The growing importance of safety-critical software in IoT
The Internet of Things introduces new, sometimes unanticipated, safety risks.
Safety-critical applications, of course, have relied on software for decades. The Apollo flight program John F. Kennedy launched in 1961, for instance, used onboard flight software. But the proliferation of connected devices in industrial environments has enabled a world in which software runs core processes in jets, chemical and nuclear plants, building and public-safety alarms, and self-driving cars.
Generally, the topic of cybersecurity overshadows issues of software quality. “I think the software world has woken up to security. I don’t think they’ve woken up yet to safety constraints,” said Kate Stewart, senior director of strategic programs at the Linux Foundation and a finalist for the IoT World Leader of the Year Award.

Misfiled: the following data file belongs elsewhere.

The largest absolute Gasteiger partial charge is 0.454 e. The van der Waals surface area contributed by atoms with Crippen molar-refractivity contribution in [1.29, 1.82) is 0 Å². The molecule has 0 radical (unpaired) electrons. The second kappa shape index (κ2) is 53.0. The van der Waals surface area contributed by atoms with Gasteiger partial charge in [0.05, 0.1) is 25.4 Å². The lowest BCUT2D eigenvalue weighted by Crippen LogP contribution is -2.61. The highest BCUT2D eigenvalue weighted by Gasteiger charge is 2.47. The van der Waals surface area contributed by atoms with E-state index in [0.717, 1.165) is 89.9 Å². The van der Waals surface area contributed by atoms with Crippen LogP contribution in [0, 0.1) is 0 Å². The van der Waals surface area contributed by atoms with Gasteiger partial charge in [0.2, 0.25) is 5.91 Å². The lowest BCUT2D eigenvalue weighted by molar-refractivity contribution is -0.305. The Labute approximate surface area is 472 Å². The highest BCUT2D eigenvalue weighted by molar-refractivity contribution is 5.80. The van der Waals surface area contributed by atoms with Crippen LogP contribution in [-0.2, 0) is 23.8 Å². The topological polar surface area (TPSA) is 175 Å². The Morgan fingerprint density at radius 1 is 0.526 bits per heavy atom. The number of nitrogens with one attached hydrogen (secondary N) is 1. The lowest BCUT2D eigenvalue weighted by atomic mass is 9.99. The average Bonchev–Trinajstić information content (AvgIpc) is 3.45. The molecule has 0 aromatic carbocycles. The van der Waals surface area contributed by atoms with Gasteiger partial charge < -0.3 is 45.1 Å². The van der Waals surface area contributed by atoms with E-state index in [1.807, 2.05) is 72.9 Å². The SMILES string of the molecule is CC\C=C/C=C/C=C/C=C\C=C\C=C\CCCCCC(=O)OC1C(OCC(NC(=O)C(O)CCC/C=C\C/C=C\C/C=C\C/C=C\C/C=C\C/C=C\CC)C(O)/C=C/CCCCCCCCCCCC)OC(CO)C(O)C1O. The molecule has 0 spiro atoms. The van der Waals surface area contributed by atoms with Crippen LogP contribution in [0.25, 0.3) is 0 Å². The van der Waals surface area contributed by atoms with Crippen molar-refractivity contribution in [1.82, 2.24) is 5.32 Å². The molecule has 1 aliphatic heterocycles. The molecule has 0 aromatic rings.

When it comes to IoT and the blurring of digital and physical worlds that can transform operational efficiency and functionality of devices ranging from medical devices to military equipment. But innovation is also fueling a collision course of software development paradigms, as cybersecurity pundit Bruce Schneier wrote in “Click Here to Kill Everybody: Security and Survival in a Hyper-connected World.”
One the one hand, there’s the agile software development paradigm prioritizes speed and adaptability. On the other is the slow-moving software-development methodology found in the aerospace, industrial, medical and medical fields. “This is the world of rigorous testing, or security certifications, and licensed engineers,” Schneier wrote.
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